Heavy Load Maldives was awarded the US$21 million project on September 30 last year, and inaugurated the project on February 4, 2011.

MP Moosa Manik told Minivan News in February this year that the commission’s order was politically motivated, claiming that “there is a part of the ACC that is not free and fair.”

“PA’s Deputy Leader [Ahmed] Nazim is very close with one of the commission members, [Abdulla] Hilmy, which needs closer investigation,” Moosa claimed. “I am a strong part of this government and I think this is a political trick. I haven’t even been into the Heavy Load office in one and a half months because of my campaigning [in the local council elections]. It is run by my family, my children.”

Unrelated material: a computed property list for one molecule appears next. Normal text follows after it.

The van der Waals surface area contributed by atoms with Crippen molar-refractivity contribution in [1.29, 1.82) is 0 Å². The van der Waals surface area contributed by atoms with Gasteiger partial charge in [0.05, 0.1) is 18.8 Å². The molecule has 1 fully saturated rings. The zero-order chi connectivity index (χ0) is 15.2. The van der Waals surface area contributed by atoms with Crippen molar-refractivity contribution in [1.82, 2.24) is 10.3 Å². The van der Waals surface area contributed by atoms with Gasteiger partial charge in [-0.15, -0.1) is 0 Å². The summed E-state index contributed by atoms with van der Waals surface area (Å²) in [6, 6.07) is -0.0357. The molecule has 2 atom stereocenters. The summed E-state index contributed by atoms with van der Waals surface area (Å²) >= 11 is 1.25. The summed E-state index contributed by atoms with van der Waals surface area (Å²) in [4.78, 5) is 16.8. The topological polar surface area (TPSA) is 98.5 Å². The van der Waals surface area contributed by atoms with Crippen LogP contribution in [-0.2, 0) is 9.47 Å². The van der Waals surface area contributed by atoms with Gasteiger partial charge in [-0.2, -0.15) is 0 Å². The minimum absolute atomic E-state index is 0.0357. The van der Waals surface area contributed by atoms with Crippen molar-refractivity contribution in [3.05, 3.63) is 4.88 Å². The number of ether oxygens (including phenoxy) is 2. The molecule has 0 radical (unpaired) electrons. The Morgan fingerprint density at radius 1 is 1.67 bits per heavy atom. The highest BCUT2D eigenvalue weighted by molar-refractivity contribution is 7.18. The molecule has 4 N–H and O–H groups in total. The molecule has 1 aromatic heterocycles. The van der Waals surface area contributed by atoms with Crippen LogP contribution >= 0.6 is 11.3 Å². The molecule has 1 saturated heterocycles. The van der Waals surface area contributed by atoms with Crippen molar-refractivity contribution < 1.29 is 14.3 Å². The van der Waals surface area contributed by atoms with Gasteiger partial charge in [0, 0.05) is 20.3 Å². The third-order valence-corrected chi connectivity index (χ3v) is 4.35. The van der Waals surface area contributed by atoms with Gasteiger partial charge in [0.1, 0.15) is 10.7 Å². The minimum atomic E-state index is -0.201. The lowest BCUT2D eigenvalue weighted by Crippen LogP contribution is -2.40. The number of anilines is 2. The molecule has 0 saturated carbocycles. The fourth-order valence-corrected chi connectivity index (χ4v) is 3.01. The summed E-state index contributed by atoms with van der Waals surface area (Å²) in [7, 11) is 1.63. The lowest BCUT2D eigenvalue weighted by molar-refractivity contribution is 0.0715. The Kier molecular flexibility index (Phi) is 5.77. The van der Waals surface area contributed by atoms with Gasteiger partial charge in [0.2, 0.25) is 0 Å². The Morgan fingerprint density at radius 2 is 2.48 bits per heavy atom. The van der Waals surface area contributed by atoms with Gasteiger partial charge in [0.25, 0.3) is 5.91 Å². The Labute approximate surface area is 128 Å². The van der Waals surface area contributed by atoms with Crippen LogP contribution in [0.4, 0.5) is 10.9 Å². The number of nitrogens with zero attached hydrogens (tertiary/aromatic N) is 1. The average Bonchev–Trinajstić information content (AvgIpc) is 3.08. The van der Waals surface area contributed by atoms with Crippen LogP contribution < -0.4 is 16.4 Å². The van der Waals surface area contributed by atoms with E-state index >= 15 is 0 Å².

In an audio clip of a leaked phone call between Nazim and MP Abdulla Yameen that emerged in July 2010, the Deputy Speaker is heard to say that he has “given warnings” to ACC members to issue a press release, presumably regarding dismissed Auditor General Ibrahim Naeem.


Thilafushi lagoon cleared of floating garbage

The lagoon of industrial island Thilafushi has been cleared of floating garbage to allow vessels to enter and dock at the harbour without difficulty, reports Haveeru.

According to a statement by the Thilafushi Corporation yesterday, the cleaning effort was proceeding apace and the corporation expected the lagoon to be completely cleared this week.

The corporation explained that garbage was floating freely because of spillage from barges discharging garbage at the island.

The Male’ City Council’s waste management section has informed the corporation that it would be monitoring garbage disposal at Thilafushi, the press statement revealed.